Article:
The potential of BNF providing nitrogen N in ecosystems is increasingly being exploited in agricultural practices, mostly through legume cultivation (Soybean, lupin, alfalfa, chickpea, cowpea, etc.). Legume–rhizobium symbiosis is an important facet of symbiotic nitrogen fixation [6][7]. Inoculation of legumes crops with Rhizobia is one of the success stories of biofertilizers in agriculture. The positive impact of diazotrophic microorganisms on agriculture has opened the biofertilizer market. In few years the biofertilizer market has grown and at present, many nitrogen-fixing microorganisms are marketed as biofertilizers (Table 1). Different products are available and some of them have shown great potential by improving crop growth and yield and could significantly reduce a farmer’s fertilizer bill (Table 1). For example, in Brazil, the economic benefit in terms of N-fertilizer saving was over USDA 2.5 billion per year by 2002 [8]. Use of BNF-based commercial inoculums has contributed to increase soybean yield in Brazil, and therefore helped to put the country in second place among the largest soybean producers behind the USA. In the USA, the contribution of BNF to the soybean N nutrition ranged from 23 to 65% [9]. In Spain, Pastor-Bueis et al. [10] showed that Rhizobium leguminosarum bv. phaseoli LCS0306, formulated with perlite-biochar carriers, produced a significantly higher grain yield of common bean (3640 kg ha–1 versus 3165 kg ha–1 in the N-fertilized control plot). In Ghana, Ulzen et al. [11], by comparing urea application to two commercial biofertilizers (Biofix and Legumefix) on soybean and cowpea, reported that these inoculants were more profitable. They increase nodule dry weight (>two-fold), nodule number (90–118%), and grain yield (12–19%) compare to the control (urea). In northern Nigeria, Ronner et al. [12] also showed that soybean inoculation with rhizobia has increased yield by 447 kg/ha compared to the control. Similar results were reported by Thuita et al. [13] who recommended for sustainable soybean yield increase, to inoculate with Legumefix + sympal (a fertilizer blend for use with rhizobia inoculants) or biofix + sympal to raise yields from 2000 kg/ha to 4000 kg/ha. In poor soils, amendment with vermicompost in addition to Sympal and Legumefix has been shown to improve soybean yields [14]. Previously, in a study of several commercial rhizobial inoculum, Thuita et al. [15] reported that these products have potential to increase growth, yield, and nitrogen fixation legumes. A noteworthy contribution of the use of legume inoculants was also reported in the Zambian’s economy, with an input of more than US $23 million in eight years [16]. Recently “Nitragin” a pure culture of root-associated bacteria was improved and tested on soybeans and soyfoods in Germany. Results showed that soil inoculated with Nitragin gave a 3- to 4-fold increase in yield, plus an increase in protein in the roots and leaves [17].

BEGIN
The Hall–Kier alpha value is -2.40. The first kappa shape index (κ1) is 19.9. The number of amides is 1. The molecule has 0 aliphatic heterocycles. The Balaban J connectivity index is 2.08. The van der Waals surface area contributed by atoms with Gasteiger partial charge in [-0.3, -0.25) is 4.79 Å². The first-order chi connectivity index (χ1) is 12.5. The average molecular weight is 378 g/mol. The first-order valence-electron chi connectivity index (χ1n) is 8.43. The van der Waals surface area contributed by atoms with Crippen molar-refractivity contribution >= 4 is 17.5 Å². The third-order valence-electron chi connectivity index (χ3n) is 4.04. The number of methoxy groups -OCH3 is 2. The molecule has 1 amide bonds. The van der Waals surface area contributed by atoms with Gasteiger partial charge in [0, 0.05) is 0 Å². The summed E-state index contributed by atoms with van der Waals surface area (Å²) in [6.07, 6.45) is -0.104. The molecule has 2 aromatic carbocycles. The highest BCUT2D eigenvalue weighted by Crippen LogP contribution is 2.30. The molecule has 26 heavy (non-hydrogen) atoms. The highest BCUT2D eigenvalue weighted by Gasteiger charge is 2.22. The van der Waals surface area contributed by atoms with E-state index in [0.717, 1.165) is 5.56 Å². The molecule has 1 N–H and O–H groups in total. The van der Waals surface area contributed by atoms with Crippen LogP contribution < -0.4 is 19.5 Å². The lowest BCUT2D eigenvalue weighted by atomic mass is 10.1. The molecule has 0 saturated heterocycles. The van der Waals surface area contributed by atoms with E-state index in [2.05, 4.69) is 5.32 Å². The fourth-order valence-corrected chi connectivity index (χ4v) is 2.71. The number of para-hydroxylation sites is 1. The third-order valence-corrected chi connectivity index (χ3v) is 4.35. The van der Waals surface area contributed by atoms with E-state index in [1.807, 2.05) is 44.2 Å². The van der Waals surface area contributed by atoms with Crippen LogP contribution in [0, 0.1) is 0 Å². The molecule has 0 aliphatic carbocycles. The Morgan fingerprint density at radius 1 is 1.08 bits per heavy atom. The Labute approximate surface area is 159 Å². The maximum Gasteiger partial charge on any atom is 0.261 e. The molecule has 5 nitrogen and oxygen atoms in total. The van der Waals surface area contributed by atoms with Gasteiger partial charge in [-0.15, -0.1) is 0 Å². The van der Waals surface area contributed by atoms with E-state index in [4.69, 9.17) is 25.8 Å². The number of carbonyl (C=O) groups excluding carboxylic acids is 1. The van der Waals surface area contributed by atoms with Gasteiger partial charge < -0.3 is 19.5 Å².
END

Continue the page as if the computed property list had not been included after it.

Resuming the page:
Table 1. Some famous marketed microbe-based biofertilizers and target crops.